While it is acknowledged that Africa has enormous potential for commercial agricultural development as the continent with the greatest amount of available arable land in the world, the major limiting factor has been the generally low number of viable enterprise proposals over the past 15 years to attract and secure adequate investment levels from a range of sources (venture capital, private equity, sovereign wealth funds, and development finance institutions /commercial banks). It is now widely accepted that capital availability per se has not been, and is not, the overriding constraining factor to investment in either large scale, or intensive medium scale, commercial farming.
Investors and agricultural experts agree that, apart from land, labour and capital, one of the most critical missing components to build confidence in undertaking such investments has been in the area of farm management – the professional management and technical skills to oversee and manage large-scale farm enterprises and workforces competently and cost-effectively to achieve required outputs, margins and sustained returns on investments. Case studies of effective current commercial farming performance in African countries underscore the crucial importance of skillsets and proven competencies in farm management.
“There is a shortage of commercial managers to oversee operations. 70% of companies felt their investment was not supported by effective national policies for trade, agriculture and investment. Too often, policies have not been sufficiently anchored with the private sector”
Grow Africa Survey, Enabling Environment for Agriculture, 12 African Countries. 2016
In the SADC region, there are a number of countries with large areas of arable land that have yet to be brought into viable commercial production despite rapidly growing populations, stagnant outputs from smallholder subsistence farming, and perennial risks to assuring national food security. Private investors will only commit to commercial enterprises where there are effective national policies for trade, agriculture and a wider enabling environment for investment in business.
Countries confronting those challenges include Angola, Mozambique, Malawi, and Zambia. Over the past decade, Zambia has successfully encouraged ex-commercial farmers from Zimbabwe (150 plus) to come and farm there where they have contributed very significantly to increasing the production of the national staple – maize by 1.5 million tonnes per annum — as well as other crops such as soybean and wheat. Case studies on the performance of the productive and profitable commercial farms established have been demonstrated and documented.
2. An Integrated Investment Portfolio Combining Finance, Farm Plans and Management Capabilities
The International Agricultural Consultants (IAC) Group based in Harare, Zimbabwe are currently engaging with some SADC countries to introduce capabilities for modern commercial farming. It is envisioned that a portfolio of long-term investments will enable those countries to utilize land resources more productively; create employment in improved and new value chains; assure national food security through self-sufficiency and self-reliance in major staples; and realize export markets for some crops and livestock.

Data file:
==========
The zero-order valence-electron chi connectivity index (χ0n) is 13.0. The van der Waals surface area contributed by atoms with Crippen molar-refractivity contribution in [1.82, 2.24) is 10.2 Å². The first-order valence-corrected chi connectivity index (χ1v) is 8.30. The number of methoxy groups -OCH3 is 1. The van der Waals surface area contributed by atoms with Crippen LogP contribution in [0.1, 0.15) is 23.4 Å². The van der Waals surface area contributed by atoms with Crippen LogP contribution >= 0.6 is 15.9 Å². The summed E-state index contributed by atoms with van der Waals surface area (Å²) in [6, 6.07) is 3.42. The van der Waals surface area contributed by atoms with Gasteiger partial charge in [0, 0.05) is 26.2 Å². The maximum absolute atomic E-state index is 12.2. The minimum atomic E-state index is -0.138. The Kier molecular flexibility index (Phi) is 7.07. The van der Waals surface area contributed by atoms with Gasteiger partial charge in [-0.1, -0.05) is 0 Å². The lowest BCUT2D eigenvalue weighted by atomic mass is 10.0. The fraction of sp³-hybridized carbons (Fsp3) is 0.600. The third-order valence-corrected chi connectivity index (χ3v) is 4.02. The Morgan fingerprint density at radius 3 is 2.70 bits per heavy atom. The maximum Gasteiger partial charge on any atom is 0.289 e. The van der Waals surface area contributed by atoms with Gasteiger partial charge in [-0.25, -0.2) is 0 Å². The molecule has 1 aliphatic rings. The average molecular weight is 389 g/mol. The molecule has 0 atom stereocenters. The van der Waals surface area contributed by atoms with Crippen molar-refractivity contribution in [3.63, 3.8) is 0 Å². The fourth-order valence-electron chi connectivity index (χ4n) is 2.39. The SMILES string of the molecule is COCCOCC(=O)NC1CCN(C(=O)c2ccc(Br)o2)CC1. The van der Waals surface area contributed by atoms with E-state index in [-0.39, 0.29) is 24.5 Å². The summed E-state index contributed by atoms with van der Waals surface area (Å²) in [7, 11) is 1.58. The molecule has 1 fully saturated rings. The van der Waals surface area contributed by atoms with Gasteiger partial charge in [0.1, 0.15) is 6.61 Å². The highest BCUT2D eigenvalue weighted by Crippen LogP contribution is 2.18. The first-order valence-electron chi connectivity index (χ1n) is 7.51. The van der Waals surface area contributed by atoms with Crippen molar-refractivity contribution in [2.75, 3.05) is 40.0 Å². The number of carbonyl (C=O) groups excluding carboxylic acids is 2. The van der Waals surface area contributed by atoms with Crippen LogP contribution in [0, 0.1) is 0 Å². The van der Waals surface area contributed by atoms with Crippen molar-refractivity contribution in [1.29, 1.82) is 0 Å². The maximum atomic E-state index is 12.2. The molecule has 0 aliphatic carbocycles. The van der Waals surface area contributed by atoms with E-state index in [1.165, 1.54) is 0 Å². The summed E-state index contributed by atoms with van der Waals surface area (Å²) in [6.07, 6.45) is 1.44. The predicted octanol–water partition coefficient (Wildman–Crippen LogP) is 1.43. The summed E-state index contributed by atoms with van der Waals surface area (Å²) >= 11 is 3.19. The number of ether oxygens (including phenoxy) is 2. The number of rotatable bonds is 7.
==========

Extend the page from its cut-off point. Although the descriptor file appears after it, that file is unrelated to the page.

Once large scale farms have been identified and agreements reached with Governments (leasehold arrangements) for contracting proven commercial farmers, IAC will formulate a comprehensive portfolio of farm management and investment plans (5-10 years with detailed outlays, costs and income projections) for individual farms. A separate investment portfolio is envisioned for each country with all farm plans, budgets, cash flow projections and overall investment envelopes prepared by IAC.
Where IAC will add unique value for investors will be in the inclusion of proven commercial farm management expertise – profiles and statements of capability – for each individual or group farm investment included in the portfolio. IAC has a vetted register of over 30 proven commercial farmers (ex-Zimbabwe) who will be assigned to farms based on their specific enterprise proficiencies, experience, performance and accomplishments.
This approach builds on the individual experiences in Zambia over the past decade but crucially, in addition, the lessons arising from insufficient focus and provision for key farm management capabilities in many investment efforts and programmes to date. It seeks to overcome one of the key risks – lack of proven farm management and practice expertise — that investors have keenly felt but not always articulated as the reason for shying away from substantial commitments to funding commercial farming in Africa. It proposes a practical risk mitigation approach that lays a foundation for future investor confidence.
3. A partner to promote and secure support for this portfolio approach
IAC is seeking investment partners to collaborate, promote and secure commitments for this approach i.e. investment & asset management companies as advised by the African Private Equity and Venture Capital Association (APEVCA). Prospective partners would preferably have direct expertise and experience in agricultural investment and capital markets, initiatives/programmes in Africa, and be interested in partnering with IAC to secure investment in the portfolio.
For further information please contact:
International Agricultural Consultants (IAC) Group
30 Windmill Lane
E mail: firstname.lastname@example.org
Tel: +263 783910447
Skype: Michael Connolly